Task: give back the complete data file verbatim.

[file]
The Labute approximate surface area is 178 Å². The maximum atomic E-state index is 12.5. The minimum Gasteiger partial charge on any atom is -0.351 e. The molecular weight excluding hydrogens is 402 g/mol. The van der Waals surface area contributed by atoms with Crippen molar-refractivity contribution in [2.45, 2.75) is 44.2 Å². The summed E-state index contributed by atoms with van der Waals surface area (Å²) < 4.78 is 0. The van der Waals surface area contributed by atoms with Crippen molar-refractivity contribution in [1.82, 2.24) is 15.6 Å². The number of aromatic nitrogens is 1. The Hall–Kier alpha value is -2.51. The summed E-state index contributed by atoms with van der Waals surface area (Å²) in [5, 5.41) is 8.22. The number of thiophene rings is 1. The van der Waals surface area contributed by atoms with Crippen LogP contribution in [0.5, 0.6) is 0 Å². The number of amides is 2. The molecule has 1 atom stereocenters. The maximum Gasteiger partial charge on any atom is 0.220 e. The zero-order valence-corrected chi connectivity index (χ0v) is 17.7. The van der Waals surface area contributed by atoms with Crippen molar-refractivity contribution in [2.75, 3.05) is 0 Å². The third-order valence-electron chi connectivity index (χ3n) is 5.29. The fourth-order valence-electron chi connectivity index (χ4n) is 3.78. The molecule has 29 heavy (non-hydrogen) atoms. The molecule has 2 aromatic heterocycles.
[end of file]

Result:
The Labute approximate surface area is 178 Å². The maximum atomic E-state index is 12.5. The minimum Gasteiger partial charge on any atom is -0.351 e. The molecular weight excluding hydrogens is 402 g/mol. The van der Waals surface area contributed by atoms with Crippen molar-refractivity contribution in [2.45, 2.75) is 44.2 Å². The summed E-state index contributed by atoms with van der Waals surface area (Å²) < 4.78 is 0. The van der Waals surface area contributed by atoms with Crippen molar-refractivity contribution in [1.82, 2.24) is 15.6 Å². The number of aromatic nitrogens is 1. The Hall–Kier alpha value is -2.51. The summed E-state index contributed by atoms with van der Waals surface area (Å²) in [5, 5.41) is 8.22. The number of thiophene rings is 1. The van der Waals surface area contributed by atoms with Crippen LogP contribution in [0.5, 0.6) is 0 Å². The number of amides is 2. The molecule has 1 atom stereocenters. The maximum Gasteiger partial charge on any atom is 0.220 e. The zero-order valence-corrected chi connectivity index (χ0v) is 17.7. The van der Waals surface area contributed by atoms with Crippen molar-refractivity contribution in [2.75, 3.05) is 0 Å². The third-order valence-electron chi connectivity index (χ3n) is 5.29. The fourth-order valence-electron chi connectivity index (χ4n) is 3.78. The molecule has 29 heavy (non-hydrogen) atoms. The molecule has 2 aromatic heterocycles.